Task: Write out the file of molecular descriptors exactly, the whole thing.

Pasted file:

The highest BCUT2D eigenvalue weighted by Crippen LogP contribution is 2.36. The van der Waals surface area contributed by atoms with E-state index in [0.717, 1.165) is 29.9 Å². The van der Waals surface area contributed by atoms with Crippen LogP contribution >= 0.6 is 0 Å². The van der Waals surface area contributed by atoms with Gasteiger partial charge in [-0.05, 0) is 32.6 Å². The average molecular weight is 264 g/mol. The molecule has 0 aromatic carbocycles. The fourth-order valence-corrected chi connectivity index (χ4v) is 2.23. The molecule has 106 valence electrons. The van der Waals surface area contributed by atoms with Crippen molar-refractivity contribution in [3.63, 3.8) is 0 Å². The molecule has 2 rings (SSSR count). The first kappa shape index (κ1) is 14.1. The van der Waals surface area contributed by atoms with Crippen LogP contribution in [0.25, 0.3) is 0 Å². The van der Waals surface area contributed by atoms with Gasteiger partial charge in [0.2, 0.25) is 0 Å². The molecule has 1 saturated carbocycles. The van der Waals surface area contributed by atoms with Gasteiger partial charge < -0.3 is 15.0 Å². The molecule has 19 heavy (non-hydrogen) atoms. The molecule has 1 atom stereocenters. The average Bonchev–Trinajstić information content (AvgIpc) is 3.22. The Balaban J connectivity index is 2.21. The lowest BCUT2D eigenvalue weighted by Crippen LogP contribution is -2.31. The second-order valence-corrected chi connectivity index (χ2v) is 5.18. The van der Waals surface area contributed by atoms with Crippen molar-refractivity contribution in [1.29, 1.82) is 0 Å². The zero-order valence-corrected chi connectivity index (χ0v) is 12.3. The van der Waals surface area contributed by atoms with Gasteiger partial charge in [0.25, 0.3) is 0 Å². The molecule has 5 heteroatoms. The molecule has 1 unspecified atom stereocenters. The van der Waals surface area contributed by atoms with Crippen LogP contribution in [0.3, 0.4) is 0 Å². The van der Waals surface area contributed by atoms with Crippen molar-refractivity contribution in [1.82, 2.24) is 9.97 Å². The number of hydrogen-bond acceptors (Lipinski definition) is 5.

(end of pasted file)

The highest BCUT2D eigenvalue weighted by Crippen LogP contribution is 2.36. The van der Waals surface area contributed by atoms with E-state index in [0.717, 1.165) is 29.9 Å². The van der Waals surface area contributed by atoms with Crippen LogP contribution >= 0.6 is 0 Å². The van der Waals surface area contributed by atoms with Gasteiger partial charge in [-0.05, 0) is 32.6 Å². The average molecular weight is 264 g/mol. The molecule has 0 aromatic carbocycles. The fourth-order valence-corrected chi connectivity index (χ4v) is 2.23. The molecule has 106 valence electrons. The van der Waals surface area contributed by atoms with Crippen molar-refractivity contribution in [3.63, 3.8) is 0 Å². The molecule has 2 rings (SSSR count). The first kappa shape index (κ1) is 14.1. The van der Waals surface area contributed by atoms with Crippen LogP contribution in [0.25, 0.3) is 0 Å². The van der Waals surface area contributed by atoms with Gasteiger partial charge in [0.2, 0.25) is 0 Å². The molecule has 1 saturated carbocycles. The van der Waals surface area contributed by atoms with Gasteiger partial charge < -0.3 is 15.0 Å². The molecule has 19 heavy (non-hydrogen) atoms. The molecule has 1 atom stereocenters. The average Bonchev–Trinajstić information content (AvgIpc) is 3.22. The Balaban J connectivity index is 2.21. The lowest BCUT2D eigenvalue weighted by Crippen LogP contribution is -2.31. The second-order valence-corrected chi connectivity index (χ2v) is 5.18. The van der Waals surface area contributed by atoms with Crippen molar-refractivity contribution in [1.29, 1.82) is 0 Å². The zero-order valence-corrected chi connectivity index (χ0v) is 12.3. The van der Waals surface area contributed by atoms with Gasteiger partial charge in [0.25, 0.3) is 0 Å². The molecule has 5 heteroatoms. The molecule has 1 unspecified atom stereocenters. The van der Waals surface area contributed by atoms with Crippen LogP contribution in [0.3, 0.4) is 0 Å². The van der Waals surface area contributed by atoms with Crippen molar-refractivity contribution in [1.82, 2.24) is 9.97 Å². The number of hydrogen-bond acceptors (Lipinski definition) is 5.